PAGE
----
Abstract: In this Chapter we review knowledge about diffusion and cation conduction in oxide glasses. We first remind the reader in Section 1 of major aspects of the glassy state and recall in Section 2 the more common glass families. The diffusive motion in ion-conducting oxide glasses can be studied by several techniques – measurements of radiotracer diffusion, studies of the ionic conductivity by impedance spectroscopy, viscosity studies and pressure dependent studies of tracer diffusion and ion conduction. These methods are briefly reviewed in Section 3. Radiotracer diffusion is element-specific, whereas ionic conduction is not. A comparison of both types of experiments can throw considerable light on the question which type of ions are carriers of ionic conduction. For ionic conductors Haven ratios can be obtained from the tracer diffusivity and the ionic conductivity for those ions which dominate the conductivity.In the following sections we review the diffusive motion of cations in soda-lime silicate glass and in several alkali-oxide glasses based mainly on results from our laboratory published in detail elsewhere, but we also take into account literature data.Section 4 is devoted to two soda-lime silicate glasses, materials which are commonly used for window glass and glass containers. A comparison between ionic conductivity and tracer diffusion of Na and Ca isotopes, using the Nernst-Einstein relation to deduce charge diffusivities, reveals that sodium ions are the carriers of ionic conduction in soda-lime glasses. A comparison with viscosity data on the basis of the Stokes-Einstein relation shows that the SiO2 network is many orders of magnitude less mobile than the relatively fast diffusing modifier cations Na. The Ca ions are less mobile than the Na ions but nevertheless Ca is considerably more mobile than the network.Section 5 summarizes results of ion conduction and tracer diffusion for single Na and single Rb borate glasses. Tracer diffusion and ionic conduction have been studied in single alkali-borate glasses as functions of temperature and pressure. The smaller ion is the faster diffusing species in its own glass. This is a common feature of all alkali oxide glasses. The Haven ratio of Na in Na borate glass is temperature independent whereas the Haven ratio of Rb diffusion in Rb borate glass decreases with decreasing temperature.Section 6 reviews major facts of alkali-oxide glasses with two different alkali ions. Such glasses reveal the so-called mixed-alkali effect. Its major feature is a deep minimum of the conductivity near some middle composition for the ratio of the two alkali ions. Tracer diffusion shows a crossover of the two tracer diffusivities as functions of the relative alkali content near the conductivity minimum. The values of the tracer diffusivities also reveal in which composition range which ions dominate ionic conduction. Tracer diffusion is faster for those alkali ions which dominate the composition of the mixed glass.Section 7 considers the pressure dependence of tracer diffusion and ionic conduction. Activation volumes of tracer diffusion and of charge diffusion are reviewed. By comparison of tracer and charge diffusion the so-called Haven ratios are obtained as functions of temperature, pressure and composition. The Haven ratio of Rb in Rb borate glass decreases with temperature and pressure whereas that of Na in Na borate glass is almost constant.Section 8 summarizes additional common features of alkali-oxide glasses. Activation enthalpies of charge diffusion decrease with decreasing average ion-ion distance. The Haven ratio is unity for large ion-ion distances and decreases with increasing alkali content and hence with decreasing ion-ion distance.Conclusions about the mechanism of diffusion are discussed in Section 9. The Haven ratio near unity at low alkali concentrations can be attributed to interstitial-like diffusion similar to interstitial diffusion in crystals. At higher alkali contents collective, chain-like motions of several ions prevail and lead to a decrease of the Haven ratio. The tracer diffusivities have a pressure dependence which is stronger than that of ionic conductivity. This entails a pressure-dependent Haven ratio, which can be attributed to an increasing degree of collectivity of the ionic jump process with increasing pressure. Monte Carlo simulations showed that the number of ions which participate in collective jump events increases with increasing ion content – i.e. with decreasing average ion-ion distance. For the highest alkali contents up to four ions can be involved in collective motion. Common aspects of the motion process of ions in glasses and of atoms in glassy metals are pointed out. Diffusion in glassy metals also occurs by collective motion of several atoms.Section 10 summarizes the major features of ionic conduction and tracer diffusion and its temperature and pressure dependence of oxide glasses.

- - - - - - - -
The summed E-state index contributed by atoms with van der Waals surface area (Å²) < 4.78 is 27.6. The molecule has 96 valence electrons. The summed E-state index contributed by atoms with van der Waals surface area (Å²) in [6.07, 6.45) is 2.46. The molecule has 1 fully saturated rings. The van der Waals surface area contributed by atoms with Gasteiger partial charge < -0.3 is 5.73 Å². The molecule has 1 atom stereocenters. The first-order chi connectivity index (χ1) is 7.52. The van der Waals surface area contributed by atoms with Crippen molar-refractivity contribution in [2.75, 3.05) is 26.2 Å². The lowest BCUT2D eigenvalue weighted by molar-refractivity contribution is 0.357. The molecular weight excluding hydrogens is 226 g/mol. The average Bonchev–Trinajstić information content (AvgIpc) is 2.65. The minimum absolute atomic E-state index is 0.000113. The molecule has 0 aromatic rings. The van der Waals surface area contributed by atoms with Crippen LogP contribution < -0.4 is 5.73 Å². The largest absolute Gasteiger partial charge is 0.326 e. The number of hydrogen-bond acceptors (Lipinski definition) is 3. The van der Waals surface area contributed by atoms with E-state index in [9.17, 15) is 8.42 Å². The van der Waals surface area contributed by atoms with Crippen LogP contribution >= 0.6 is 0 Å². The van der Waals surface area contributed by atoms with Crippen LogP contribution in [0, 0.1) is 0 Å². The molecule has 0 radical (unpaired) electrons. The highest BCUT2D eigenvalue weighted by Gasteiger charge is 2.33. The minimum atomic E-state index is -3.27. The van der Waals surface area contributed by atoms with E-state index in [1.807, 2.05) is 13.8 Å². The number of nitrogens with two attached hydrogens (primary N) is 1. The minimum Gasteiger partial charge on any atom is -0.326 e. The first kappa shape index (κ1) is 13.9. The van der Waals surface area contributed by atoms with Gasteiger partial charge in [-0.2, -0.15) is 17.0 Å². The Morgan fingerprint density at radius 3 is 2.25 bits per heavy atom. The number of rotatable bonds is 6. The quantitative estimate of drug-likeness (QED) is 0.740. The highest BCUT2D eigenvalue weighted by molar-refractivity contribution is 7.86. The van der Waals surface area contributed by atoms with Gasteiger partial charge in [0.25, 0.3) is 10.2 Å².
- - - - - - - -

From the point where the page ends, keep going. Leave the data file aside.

Abstract: The recently developed bombardment induced ion transport (BIIT) technique is reviewed. BIIT is based on shining an energy-selected alkali ion beam at the surface of a sample of interest. Attachment of these ions leads to the build-up of a surface potential and a surface particle density. This in turn generates the corresponding gradients which induce ion transport towards a single metal electrode connected to the backside of the sample where it is detected as a neutralization current. Two different versions of BIIT are presented, i.) the native ion BIIT and ii.) the foreign ion BIIT. The former is demonstrated to provide access to absolute ionic conductivities and activation energies, the latter leads to the generation of electrodiffusion profiles. Theoretical modelling of these concentration profiles by means of the Nernst-Planck-Poisson theory allows to deduce the concentration dependence of diffusion coefficients.
Abstract: Glassy solid electrolytes are important integral components for all-solid-state devices for energy storage and conversion. The use of multiple network formers is an important part of their design strategy for specific applications. In many glass systems the interaction between the different network formers results in strongly non-linear variations in physical properties (network former mixing (NFM) effects), requiring a detailed understanding on a structural basis.The issues to be addressed involve both the structural organization and connectivities within the framework, the local environments and spatial distributions of the mobile ions, and the dynamical aspects of ion transport, to be discussed in relation to possible phase separation or nano-segregation effects. Besides Raman and X-ray photoelectron spectroscopies, solid state nuclear magnetic resonance (NMR) methods are particularly useful for providing detailed answers to such issues. The present review introduces the basic principles of modern solid state NMR methods and their applications to glass structure, with a particular focus on the characterization of network-former mixing effects in the most common lithium and sodium conducting oxide and chalcogenide glass systems. Based on the current state of the literature reviewed in the present work, some emerging general principles governing structure/property correlations are identified, to be tested by further experimenteation in the future.